Our Economic Realities & Trump is not the Wizard

I was recently in the mountains of Northern Georgia and around several bends in the road and tucked down in some holler there’d be a sort of enclave of broken down house trailers where people were eking out some kind of a life for themselves. There’s nothing unique about this, you can see the same thing in any state and any city, people barely getting along.

What caught my eye in Georgia however, were the occasional displays of rabbit support for Donald Trump. There would be weather-worn commercial MAGA flags and Trump signs along with crudely painted Trump signs made from whatever flat surface could be found.

As always I was stunned at the support given to a man who has no knowledge of or affinity towards these hidden Americans. Trump doesn’t know they exist and even if he does, he doesn’t care. He has made no effort to address the needs of poor Americans, in fact, just the contrary. His most recent budget proposal calls for drastic cuts into Medicaid and SNAP, both federal programs that often spell life or death for the poor.

I was listening to a couple of economists being interviewed by Lawrence O’Donnell and the subject was the ever-growing income disparity in America, and the world. The numbers made me think of what I observed in Georgia’s Appalachians, poor and working class people in America are not doing well, at all. Consider these facts:

  • 400 Americans control more wealth than 150 million Americans in the bottom 50% of the population.  Simply put, there are a few amazingly rich people in America who can do a lot more than just buy their kids a seat at Harvard or Georgetown.
  • The divide between the rich and the rest of us continues to widen and one of the worst effects is the weakening of the bonds that hold us together as a democratic nation. As America becomes more politically polarized the economic gap widens.
  •  40% of Americans are earning less than $15 an hour. On a 40 hour week that adds up to an annual wage of less than $31,000 not counting taxes. The average wage in America is $55,000 so the mentioned 40% is really struggling.
  • The average bank teller at the nation’s large bank makes $12 an hour and that is about 40% less than required to barely pay the cost of living in many of the nation’s larger cities.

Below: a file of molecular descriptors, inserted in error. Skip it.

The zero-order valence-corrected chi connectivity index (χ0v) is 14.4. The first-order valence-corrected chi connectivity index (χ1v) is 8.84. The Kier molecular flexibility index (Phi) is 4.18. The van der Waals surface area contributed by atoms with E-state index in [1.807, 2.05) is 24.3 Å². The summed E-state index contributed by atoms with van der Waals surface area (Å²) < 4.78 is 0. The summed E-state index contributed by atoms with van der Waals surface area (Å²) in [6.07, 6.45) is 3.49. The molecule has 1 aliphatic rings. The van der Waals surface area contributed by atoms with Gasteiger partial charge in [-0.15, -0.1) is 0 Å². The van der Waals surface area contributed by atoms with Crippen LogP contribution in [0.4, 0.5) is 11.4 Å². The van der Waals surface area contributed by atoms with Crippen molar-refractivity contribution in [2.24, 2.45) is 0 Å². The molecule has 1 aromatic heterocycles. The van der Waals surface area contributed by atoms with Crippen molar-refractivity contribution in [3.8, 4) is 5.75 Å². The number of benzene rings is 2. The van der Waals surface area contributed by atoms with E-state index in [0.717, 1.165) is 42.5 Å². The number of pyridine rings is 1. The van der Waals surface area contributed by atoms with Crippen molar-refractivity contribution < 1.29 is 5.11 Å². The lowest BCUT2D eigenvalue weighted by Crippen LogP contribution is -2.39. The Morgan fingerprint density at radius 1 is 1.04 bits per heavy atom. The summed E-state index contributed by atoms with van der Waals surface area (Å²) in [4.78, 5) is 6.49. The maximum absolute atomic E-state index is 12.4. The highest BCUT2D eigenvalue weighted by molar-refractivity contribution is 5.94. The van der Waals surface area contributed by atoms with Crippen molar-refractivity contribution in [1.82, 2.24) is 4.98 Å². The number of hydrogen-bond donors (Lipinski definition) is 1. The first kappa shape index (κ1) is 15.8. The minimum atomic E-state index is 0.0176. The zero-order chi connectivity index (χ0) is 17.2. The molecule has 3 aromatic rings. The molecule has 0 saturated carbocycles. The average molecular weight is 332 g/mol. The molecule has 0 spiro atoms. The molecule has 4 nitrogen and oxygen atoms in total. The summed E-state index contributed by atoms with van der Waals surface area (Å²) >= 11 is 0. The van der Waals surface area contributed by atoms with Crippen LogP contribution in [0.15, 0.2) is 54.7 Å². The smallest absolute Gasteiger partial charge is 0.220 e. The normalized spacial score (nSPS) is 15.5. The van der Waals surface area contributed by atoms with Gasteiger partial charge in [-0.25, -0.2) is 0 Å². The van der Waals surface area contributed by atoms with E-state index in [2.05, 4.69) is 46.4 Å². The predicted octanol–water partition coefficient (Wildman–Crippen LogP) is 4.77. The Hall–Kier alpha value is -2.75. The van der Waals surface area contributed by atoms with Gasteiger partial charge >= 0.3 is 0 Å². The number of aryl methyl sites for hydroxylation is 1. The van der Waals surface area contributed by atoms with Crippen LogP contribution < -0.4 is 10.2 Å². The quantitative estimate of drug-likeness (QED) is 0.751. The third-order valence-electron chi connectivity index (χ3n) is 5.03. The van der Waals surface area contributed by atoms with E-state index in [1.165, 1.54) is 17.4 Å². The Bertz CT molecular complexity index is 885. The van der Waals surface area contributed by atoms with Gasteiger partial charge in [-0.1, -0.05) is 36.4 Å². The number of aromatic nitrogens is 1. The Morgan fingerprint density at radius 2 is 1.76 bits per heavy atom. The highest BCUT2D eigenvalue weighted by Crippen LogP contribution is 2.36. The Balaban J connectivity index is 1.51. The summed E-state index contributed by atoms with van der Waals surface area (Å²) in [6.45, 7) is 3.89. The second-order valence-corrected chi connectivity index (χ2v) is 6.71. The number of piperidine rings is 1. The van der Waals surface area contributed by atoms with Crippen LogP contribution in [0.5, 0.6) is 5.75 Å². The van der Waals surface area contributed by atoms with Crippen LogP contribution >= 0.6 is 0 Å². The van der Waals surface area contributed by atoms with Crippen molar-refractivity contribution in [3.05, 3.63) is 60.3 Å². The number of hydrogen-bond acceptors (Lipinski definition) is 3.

While I could cite more similar statistics the point is made, more than half of Americans aren’t doing well and a small percentage are doing fantastic. Under Trump lauded tax cut this is becoming truer. The rich got richer and the poor didn’t. While employment is at a high mark, wages are stagnant. And, while wages are stagnant the cost of living is soaring.

As the wealth divide has widened there has been a discussion  in America concerning how much longer the masses will remain tolerant. Trump himself warned several years ago that if things didn’t improve for the masses the rich better begin worrying about the “pitchforks in the streets.”

This is all a paradox for me. The rich have not paid attention to the people and the huge tax cuts they received are not trickling down. Statistics show that life in America when compared to other nations, has not gotten better. In fact, we’re losing ground in many important areas. March 20th was International Happiness Day and the annual report on most happy countries was released. As usual, the winners were those nations of Scandinavia with Finland being number one. American was 19th, having fallen from18th the previous year.

The economic, social, and political realities of America in 2019 are obvious to anyone wanting to open their eyes and take an honest look. I am trouble so much by there being so many not willing to this. So willing to continue believing the Wizard is real and is all knowing. Donald is no Wizard but like the Wizard in Oz, he has no substance.

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